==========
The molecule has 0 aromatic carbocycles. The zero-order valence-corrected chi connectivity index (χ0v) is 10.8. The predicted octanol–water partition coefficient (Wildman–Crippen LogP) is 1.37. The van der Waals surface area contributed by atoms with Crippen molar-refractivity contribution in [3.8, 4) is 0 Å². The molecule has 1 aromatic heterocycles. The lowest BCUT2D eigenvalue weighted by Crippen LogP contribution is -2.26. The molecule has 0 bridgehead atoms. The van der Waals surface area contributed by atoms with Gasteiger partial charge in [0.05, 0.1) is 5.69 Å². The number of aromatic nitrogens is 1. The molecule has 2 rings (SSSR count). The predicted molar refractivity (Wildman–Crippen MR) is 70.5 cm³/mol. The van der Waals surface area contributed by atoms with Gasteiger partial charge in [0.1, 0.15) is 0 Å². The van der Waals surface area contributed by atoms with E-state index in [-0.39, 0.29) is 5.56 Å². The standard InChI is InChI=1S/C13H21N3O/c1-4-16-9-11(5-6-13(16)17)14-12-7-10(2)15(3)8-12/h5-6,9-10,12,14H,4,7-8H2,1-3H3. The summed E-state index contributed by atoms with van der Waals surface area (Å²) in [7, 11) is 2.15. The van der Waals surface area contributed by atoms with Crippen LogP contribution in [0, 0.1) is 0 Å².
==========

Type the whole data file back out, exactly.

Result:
The molecule has 0 aromatic carbocycles. The zero-order valence-corrected chi connectivity index (χ0v) is 10.8. The predicted octanol–water partition coefficient (Wildman–Crippen LogP) is 1.37. The van der Waals surface area contributed by atoms with Crippen molar-refractivity contribution in [3.8, 4) is 0 Å². The molecule has 1 aromatic heterocycles. The lowest BCUT2D eigenvalue weighted by Crippen LogP contribution is -2.26. The molecule has 0 bridgehead atoms. The van der Waals surface area contributed by atoms with Gasteiger partial charge in [0.05, 0.1) is 5.69 Å². The number of aromatic nitrogens is 1. The molecule has 2 rings (SSSR count). The predicted molar refractivity (Wildman–Crippen MR) is 70.5 cm³/mol. The van der Waals surface area contributed by atoms with Gasteiger partial charge in [0.1, 0.15) is 0 Å². The van der Waals surface area contributed by atoms with E-state index in [-0.39, 0.29) is 5.56 Å². The standard InChI is InChI=1S/C13H21N3O/c1-4-16-9-11(5-6-13(16)17)14-12-7-10(2)15(3)8-12/h5-6,9-10,12,14H,4,7-8H2,1-3H3. The summed E-state index contributed by atoms with van der Waals surface area (Å²) in [7, 11) is 2.15. The van der Waals surface area contributed by atoms with Crippen LogP contribution in [0, 0.1) is 0 Å².